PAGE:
February 2012

From this Issue


One of the perks of my job is getting to learn about new companies that are doing interesting things. And occasionally I end up wondering how some businesses came to be named. I mean, any idea what Zoomingo does? Or LootTap? MoonTango? MangoSpring? Vizua? BookieJar? Canappi? I had none until I looked them up. (And in some cases, I’m still not sure.)

Can Stadium Place and its 25-story presence bring business back to Pioneer Square?

Concur Technologies makes the dreaded expense report an endangered species.


Washington agriculture has weathered the recession better than most sectors, thanks to crop diversity and export value.

If you can predict what home sales will do, you can predict the Washington state economy.

Three decades after the Bell System breakup, phone companies still exist. They just don’t call themselves phone companies.

Since launching Saltchuk in 1982 by putting together a group of investors to acquire Totem Ocean Trailer Express (TOTE), a Seattle-based shipping company, Mike Garvey has built a portfolio of 22 businesses—in everything from air cargo to trucking—that generated revenues of $2 billion in 2011.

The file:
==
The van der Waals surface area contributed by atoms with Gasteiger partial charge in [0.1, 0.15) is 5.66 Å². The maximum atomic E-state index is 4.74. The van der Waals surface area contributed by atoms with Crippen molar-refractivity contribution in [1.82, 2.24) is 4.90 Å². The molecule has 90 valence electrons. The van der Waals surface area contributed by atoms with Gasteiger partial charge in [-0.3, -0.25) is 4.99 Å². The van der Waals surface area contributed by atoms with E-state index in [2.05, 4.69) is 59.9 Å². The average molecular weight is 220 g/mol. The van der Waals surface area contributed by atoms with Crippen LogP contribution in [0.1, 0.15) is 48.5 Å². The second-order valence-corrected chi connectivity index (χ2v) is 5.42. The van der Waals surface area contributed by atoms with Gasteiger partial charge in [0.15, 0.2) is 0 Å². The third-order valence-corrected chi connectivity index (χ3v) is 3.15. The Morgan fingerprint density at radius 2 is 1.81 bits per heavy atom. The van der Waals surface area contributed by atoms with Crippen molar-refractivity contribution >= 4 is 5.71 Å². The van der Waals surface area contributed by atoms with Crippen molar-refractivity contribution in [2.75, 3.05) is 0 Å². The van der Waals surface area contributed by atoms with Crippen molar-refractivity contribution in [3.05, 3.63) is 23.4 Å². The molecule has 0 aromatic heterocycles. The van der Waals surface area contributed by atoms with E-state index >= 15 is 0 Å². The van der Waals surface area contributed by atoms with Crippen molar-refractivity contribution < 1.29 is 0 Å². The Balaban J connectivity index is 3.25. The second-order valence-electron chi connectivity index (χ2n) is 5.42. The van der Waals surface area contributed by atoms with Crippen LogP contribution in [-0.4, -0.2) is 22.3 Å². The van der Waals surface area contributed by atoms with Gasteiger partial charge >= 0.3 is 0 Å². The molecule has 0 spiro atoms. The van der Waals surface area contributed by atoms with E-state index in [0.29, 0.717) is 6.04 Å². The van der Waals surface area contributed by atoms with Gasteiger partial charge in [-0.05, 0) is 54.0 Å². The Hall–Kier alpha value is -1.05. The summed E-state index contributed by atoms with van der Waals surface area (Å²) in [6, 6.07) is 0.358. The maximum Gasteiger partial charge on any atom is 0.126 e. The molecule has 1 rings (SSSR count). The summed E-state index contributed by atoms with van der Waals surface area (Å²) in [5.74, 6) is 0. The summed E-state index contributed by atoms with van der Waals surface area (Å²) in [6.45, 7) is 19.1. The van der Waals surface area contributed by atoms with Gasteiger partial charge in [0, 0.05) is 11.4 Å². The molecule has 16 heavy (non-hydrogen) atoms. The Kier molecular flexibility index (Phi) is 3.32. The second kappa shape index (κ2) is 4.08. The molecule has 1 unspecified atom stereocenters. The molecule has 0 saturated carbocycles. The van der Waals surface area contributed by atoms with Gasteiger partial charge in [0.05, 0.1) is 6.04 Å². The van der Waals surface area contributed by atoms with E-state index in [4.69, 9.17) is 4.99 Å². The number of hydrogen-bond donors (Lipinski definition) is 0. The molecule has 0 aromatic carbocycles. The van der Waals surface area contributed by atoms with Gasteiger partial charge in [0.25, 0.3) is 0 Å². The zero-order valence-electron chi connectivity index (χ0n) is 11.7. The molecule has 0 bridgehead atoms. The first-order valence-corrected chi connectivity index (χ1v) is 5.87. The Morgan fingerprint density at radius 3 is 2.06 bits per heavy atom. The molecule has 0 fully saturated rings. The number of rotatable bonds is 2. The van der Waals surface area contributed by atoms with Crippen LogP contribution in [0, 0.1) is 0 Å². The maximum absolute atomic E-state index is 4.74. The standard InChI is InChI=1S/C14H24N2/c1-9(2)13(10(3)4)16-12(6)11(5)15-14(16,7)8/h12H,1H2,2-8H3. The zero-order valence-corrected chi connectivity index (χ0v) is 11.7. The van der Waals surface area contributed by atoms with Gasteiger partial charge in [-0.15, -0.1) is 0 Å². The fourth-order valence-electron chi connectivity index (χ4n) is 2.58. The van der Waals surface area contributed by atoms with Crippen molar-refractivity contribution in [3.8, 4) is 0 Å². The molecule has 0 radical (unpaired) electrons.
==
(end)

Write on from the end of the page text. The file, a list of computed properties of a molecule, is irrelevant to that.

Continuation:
Website streamlines process for licensing images and autographs of national football league players.

Will Slot Machines Spread Beyond Tribal Casinos?

A low-cost ultrasound system has promising applications in rural areas and the developing world.

Everyone hates the B&O, but there’s not much appetite for finding an alternative.

No elephant in the room, but still plenty to notice.

‘Lady-made’ liqueurs cash in on the cocktail craze.

Buy one Shocking Goat watch and you’ll probably want another.

SAM’s Gauguin show emphasizes tropical influences.

False-advertising litigation over pomegranate juice provides a classic study.

How Bluefield Holdings is creating a financial and environmental future for the Lower Duwamish.

Small businesses and venture capitalists are cautiously optimistic.

When it comes to government intervention in the economy, it’s easy to find examples of poor policy. The $535 million in federally backed loans to solar panel manufacturer Solyndra is a good example.

How businesses can help halt the diabetes epidemic and reduce health care spending.

How leadership drives culture and strategy for sustainable growth.